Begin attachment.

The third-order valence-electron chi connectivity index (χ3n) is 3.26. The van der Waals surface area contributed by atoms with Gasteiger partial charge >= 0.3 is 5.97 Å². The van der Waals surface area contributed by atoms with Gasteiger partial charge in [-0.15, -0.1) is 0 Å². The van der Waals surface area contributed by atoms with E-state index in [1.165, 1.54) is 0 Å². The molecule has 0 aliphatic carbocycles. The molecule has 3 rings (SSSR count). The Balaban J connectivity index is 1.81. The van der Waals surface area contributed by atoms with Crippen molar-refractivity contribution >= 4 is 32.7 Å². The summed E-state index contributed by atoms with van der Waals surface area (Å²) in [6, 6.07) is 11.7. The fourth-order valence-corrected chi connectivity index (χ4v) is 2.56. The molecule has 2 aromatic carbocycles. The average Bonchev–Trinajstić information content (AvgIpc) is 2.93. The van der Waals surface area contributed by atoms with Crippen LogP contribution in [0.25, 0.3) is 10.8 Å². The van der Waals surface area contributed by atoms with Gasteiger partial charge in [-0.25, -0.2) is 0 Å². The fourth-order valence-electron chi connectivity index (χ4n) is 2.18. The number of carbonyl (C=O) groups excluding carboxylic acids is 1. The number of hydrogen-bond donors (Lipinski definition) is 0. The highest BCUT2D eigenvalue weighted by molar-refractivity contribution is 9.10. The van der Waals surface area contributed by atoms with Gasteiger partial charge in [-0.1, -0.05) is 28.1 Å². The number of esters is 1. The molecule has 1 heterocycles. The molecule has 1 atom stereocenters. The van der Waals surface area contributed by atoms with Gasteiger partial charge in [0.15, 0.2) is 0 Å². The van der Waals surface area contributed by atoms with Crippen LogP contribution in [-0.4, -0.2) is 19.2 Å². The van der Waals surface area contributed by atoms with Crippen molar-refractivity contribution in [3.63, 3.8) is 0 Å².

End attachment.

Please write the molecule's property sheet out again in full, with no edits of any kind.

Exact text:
The third-order valence-electron chi connectivity index (χ3n) is 3.26. The van der Waals surface area contributed by atoms with Gasteiger partial charge >= 0.3 is 5.97 Å². The van der Waals surface area contributed by atoms with Gasteiger partial charge in [-0.15, -0.1) is 0 Å². The van der Waals surface area contributed by atoms with E-state index in [1.165, 1.54) is 0 Å². The molecule has 0 aliphatic carbocycles. The molecule has 3 rings (SSSR count). The Balaban J connectivity index is 1.81. The van der Waals surface area contributed by atoms with Crippen molar-refractivity contribution >= 4 is 32.7 Å². The summed E-state index contributed by atoms with van der Waals surface area (Å²) in [6, 6.07) is 11.7. The fourth-order valence-corrected chi connectivity index (χ4v) is 2.56. The molecule has 2 aromatic carbocycles. The average Bonchev–Trinajstić information content (AvgIpc) is 2.93. The van der Waals surface area contributed by atoms with Crippen LogP contribution in [0.25, 0.3) is 10.8 Å². The van der Waals surface area contributed by atoms with Gasteiger partial charge in [-0.25, -0.2) is 0 Å². The fourth-order valence-electron chi connectivity index (χ4n) is 2.18. The number of carbonyl (C=O) groups excluding carboxylic acids is 1. The number of hydrogen-bond donors (Lipinski definition) is 0. The highest BCUT2D eigenvalue weighted by molar-refractivity contribution is 9.10. The van der Waals surface area contributed by atoms with Gasteiger partial charge in [-0.1, -0.05) is 28.1 Å². The number of esters is 1. The molecule has 1 heterocycles. The molecule has 1 atom stereocenters. The van der Waals surface area contributed by atoms with Gasteiger partial charge in [0.15, 0.2) is 0 Å². The van der Waals surface area contributed by atoms with Crippen LogP contribution in [-0.4, -0.2) is 19.2 Å². The van der Waals surface area contributed by atoms with Crippen molar-refractivity contribution in [3.63, 3.8) is 0 Å².